Research Summaries

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Meta-analysis

A Meta-analysis is a specific statistical strategy used by researchers to assemble the results of a number of studies into a single estimate. Thus, a Meta-analysis aggregates findings to determine ‘truths.’  A meta-analysis may be carried out to establish if an intervention has a true effect on a variable.  A meta-analysis combines data from different primary studies on a particular research question to come up with a single estimate.  The main purpose of Meta-analysis is to provide a logical framework to a research question or topic by systematically comparing measures from comparable studies. The rationale for conducting a meta-analysis is that it condenses a large volume of data by summarizing data from various resources and facilitates the planning of research as well as to frame guidelines. The author makes efficient use of existing data, helps check for consistency of relationships, ensures generalizability, quantifies the data and helps explain data inconsistency. The audience benefits from improved precision in estimating the risk by using explicit methods (Coren & Fisher, 2006).

Meta-synthesis

Meta-synthesis involves the technique of bringing together research findings, breaking them down, examining them, establishing important features and, by some means, merging the phenomena into a new whole. Thus, the purpose of conducting a meta-synthesis is to form a new interpretation by bringing together Qualitative data. Meta-synthesis can also lead to the development of new theories. The difference between a meta-analysis and a meta-synthesis is that a meta-analysis is used in the testing of a hypothesis while a meta-synthesis is used in the development of a new theory. Audiences of meta-synthesis are mainly those that require getting snapshots of researcher’s interpretation of a phenomenon. By combining various interpretations, the evidence required in an interpretation becomes strong.  Common differences and themes can also be identified and new interpretation built on the topic of interest (Walsh & Downe, 2005).

Systematic research reviews

A systematic research review is a summary of the literature.  The individual conducting a systematic research review uses precise and reproducible approach to systematically explore, critically evaluate, and synthesize on a particular issue. The audiences of systematic research reviews are interested in the synthesis of the results of related multiple primary studies. The researcher uses strategies to that minimize bias and random errors.  Often, Systematic research reviews include a meta-analysis in the form of statistical synthesis depending on whether the studies are closely related to producing meaningful results that may arise from their integration (Tranfield et al., 2003).What sets aside systematic research reviews from meta-analysis and meta-synthesis is the practice of adhering to a pre-specified, strict scientific design based on explicit and reproducible methods. As a result, when carried out appropriately, they give reliable estimates regarding the effects of interventions making the conclusions more defensible. Researchers can also use systematic reviews to determine where knowledge is lacking (Moher et al., 2015).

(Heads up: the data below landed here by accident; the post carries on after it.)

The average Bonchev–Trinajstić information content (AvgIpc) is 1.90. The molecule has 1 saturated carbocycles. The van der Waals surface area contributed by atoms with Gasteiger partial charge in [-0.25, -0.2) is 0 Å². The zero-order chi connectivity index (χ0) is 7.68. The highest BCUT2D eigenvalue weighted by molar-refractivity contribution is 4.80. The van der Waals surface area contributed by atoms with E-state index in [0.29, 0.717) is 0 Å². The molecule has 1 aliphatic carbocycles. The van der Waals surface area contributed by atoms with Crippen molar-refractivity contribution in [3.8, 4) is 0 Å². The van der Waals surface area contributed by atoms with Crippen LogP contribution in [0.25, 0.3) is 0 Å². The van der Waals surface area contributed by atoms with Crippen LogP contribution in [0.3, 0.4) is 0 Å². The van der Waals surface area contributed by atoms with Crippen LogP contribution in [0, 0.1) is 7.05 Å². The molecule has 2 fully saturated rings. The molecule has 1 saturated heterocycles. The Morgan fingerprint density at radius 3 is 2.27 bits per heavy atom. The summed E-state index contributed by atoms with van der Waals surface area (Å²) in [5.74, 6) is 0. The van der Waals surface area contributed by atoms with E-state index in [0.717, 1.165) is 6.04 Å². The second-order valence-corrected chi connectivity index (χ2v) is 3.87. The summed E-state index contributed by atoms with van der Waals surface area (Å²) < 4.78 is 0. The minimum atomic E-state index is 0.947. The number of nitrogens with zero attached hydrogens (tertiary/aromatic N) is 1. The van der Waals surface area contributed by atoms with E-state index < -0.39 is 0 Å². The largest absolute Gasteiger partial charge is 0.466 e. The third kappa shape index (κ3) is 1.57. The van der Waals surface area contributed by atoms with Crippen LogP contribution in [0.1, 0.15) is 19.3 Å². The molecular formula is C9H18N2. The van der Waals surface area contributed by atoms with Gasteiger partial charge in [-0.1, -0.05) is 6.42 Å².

Clinical practice guidelines

Clinical practice guidelines provide research-based information. Clinical guidelines are often flexible to suit particular circumstances and meet client needs. Clinical guidelines do not replace protocols and standards. Instead, they provide research-based options for decisions. The purpose of Clinical practice guidelines is to form part of important tools necessary for clinical decisions. They are based on clinical conditions or procedures, are client-focused and detailed, provide practices or courses of action for meeting standards of care (Grimshaw et al., 1995).

Care protocols

Care protocols serve as contracts to limit a party’s practice in care. The deviation from protocols may attract liability as determined by the agreement. The purpose of care protocol is to protect care practices. While Clinical practice guidelines provide research-based options for decisions, care protocols are put in place to limit medical practices.

 

References

Clemmer, T. P., & Spuhler, V. J. (1998). Developing and gaining acceptance for patient care protocols. New horizons (Baltimore, Md.), 6(1), 12-19.

Coren, E., & Fisher, M. (2006). The conduct of systematic research reviews for SCIE knowledge reviews. SCIE.

Grimshaw, J., Freemantle, N., Wallace, S., Russell, I., Hurwitz, B., Watt, I., …& Sheldon, T. (1995). Developing and implementing clinical practice guidelines. Quality in Health care, 4(1), 55.

Moher, D., Shamseer, L., Clarke, M., Ghersi, D., Liberati, A., Petticrew, M., …& Stewart, L. A. (2015). Preferred reporting items for systematic review and meta-analysis protocols (PRISMA-P) 2015 statement. Systematic reviews, 4(1), 1.

Tranfield, D., Denyer, D., & Smart, P. (2003). Towards a methodology for developing evidence‐informed management knowledge by means of systematic review. British journal of management, 14(3), 207-222.

Walsh, D., & Downe, S. (2005). Meta‐synthesis method for qualitative research: a literature review. Journal of advanced nursing, 50(2), 204-211.

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